In her suggestions in support of her motion to dismiss, O’Dell cites difficulties with Davidson’s suit, including a failure to state a claim upon which relief may be granted. She cites 2009 case law, asserting that “threadbare recitals of the elements of a cause of action, supported by mere conclusory statements” would not survive a motion to dismiss. Court rules dictate even “well-pleaded facts do not permit the court to infer more than the mere possibility of misconduct,” and do not show the pleader is entitled to relief.
O’Dell went on to note Davidson’s allegations “do not state any claim upon which relief shall be granted,” having cited no specific financial loss or injury due to the village’s action.
She further noted individual liability claims have to cite specific actions by those individuals in the court filing, showing constitutional violations, which was not done. Three board members were only named as defendants in the title, but no specific actions were ever attributed to them. Actions by the city attorney referenced in the suit also did not reflect a violation of constitutional rights, nor did those of Ortwein or Schoen in dealing with Davidson over the water and sewer issues. O’Dell noted there were no allegations that Ortwein and Schoen prevented the signing of any new water contract “for some unconstitutional reason.”
In O’Dell’s assessment, village officials conducted their actions within clearly established statutory or constitutional rights, and thus fell under qualified immunity granted to government officials. Individual liability would require the showing of specific actions by those persons to qualify, which had not been done in Davidson’s suit.
Davidson’s second count cited the village and its officials individually in an effort to prove municipal liability. O’Dell stated that under a 2007 case law, the governmental entity, which would be the village itself, would become the sole defendant, eliminating cases against the individuals. Moreover, she asserted, “The Village of Freistatt cannot be liable in this case because plaintiffs have not adequately alleged a violation of their constitutional rights,” a criteria required under a 2005 case law. “The factual content of the complaint, or the lack thereof, does not state a plausible claim which permits a reasonable inference that the Village of Freistatt is liable for a constitutional violation,” O’Dell wrote, supporting her motion to dismiss.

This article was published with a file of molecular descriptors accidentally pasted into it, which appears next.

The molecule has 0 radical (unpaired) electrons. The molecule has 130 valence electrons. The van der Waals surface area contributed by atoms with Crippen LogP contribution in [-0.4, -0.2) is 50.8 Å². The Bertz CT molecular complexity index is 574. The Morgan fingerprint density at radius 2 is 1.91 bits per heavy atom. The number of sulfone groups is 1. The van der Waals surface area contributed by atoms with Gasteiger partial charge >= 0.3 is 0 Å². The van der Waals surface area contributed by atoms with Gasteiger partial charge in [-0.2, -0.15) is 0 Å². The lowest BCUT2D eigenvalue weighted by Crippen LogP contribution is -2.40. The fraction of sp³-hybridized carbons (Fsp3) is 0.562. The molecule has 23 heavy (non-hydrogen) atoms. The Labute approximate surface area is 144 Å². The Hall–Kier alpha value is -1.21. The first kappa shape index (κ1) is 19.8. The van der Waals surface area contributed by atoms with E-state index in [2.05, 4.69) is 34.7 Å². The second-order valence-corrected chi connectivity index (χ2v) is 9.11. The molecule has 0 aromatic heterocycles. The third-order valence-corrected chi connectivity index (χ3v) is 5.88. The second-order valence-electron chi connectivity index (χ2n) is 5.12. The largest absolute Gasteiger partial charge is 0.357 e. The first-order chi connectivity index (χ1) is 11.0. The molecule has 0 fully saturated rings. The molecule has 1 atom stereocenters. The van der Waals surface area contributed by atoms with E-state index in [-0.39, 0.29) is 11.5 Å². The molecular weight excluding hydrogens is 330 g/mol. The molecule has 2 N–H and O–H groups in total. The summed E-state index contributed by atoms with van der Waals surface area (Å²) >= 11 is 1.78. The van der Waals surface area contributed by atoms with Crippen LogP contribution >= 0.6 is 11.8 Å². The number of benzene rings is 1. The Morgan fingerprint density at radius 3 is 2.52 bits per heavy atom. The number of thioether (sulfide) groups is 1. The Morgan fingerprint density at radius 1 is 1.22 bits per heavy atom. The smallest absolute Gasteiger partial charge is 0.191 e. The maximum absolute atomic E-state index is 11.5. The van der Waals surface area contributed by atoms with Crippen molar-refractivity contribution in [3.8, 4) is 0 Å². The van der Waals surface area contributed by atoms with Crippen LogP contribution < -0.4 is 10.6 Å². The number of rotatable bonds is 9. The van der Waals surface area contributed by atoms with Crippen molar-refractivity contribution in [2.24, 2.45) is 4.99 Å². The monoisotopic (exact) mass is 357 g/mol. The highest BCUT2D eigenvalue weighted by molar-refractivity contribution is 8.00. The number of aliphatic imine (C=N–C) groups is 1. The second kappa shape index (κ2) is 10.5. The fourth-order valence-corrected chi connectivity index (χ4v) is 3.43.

The case has been assigned to District Judge Brian Wimes. A conference to develop recommendations for deadline schedule on the case has been set for Oct. 18. The schedule would include when discovery would be completed, when the judge would hear motions on disposition of the case and when expert witness testimony was due.
O’Dell noted that Davidson would have a specified time to respond to her motion, and she would be given time to reply to his response, likely due after the conference meeting on Oct. 18. Only after all those decisions had been made would an actual hearing be held on motions to dismiss.
A meeting with the judge has been set for Nov. 21.
At the monthly trustee meeting on Tuesday, Schoen read a prepared statement describing the suit. She noted that O’Dell interviewed her for three hours in advance of drafting the motion to dismiss and suggestions in support of the motion.
“The board and all defendants named have been advised by their attorneys to not discuss any further details of the case except to say, ‘The Board of Trustees denies any wrongdoing and further expresses its concern about the time and expense that will be incurred in defending the Village of Freistatt and its representatives from these unnecessary and meritless claims,’” the statement said.
Copies of filings in the case are available for reading at the village office. Schoen said anyone wanting copies of the 25 pages will be charged $2.50.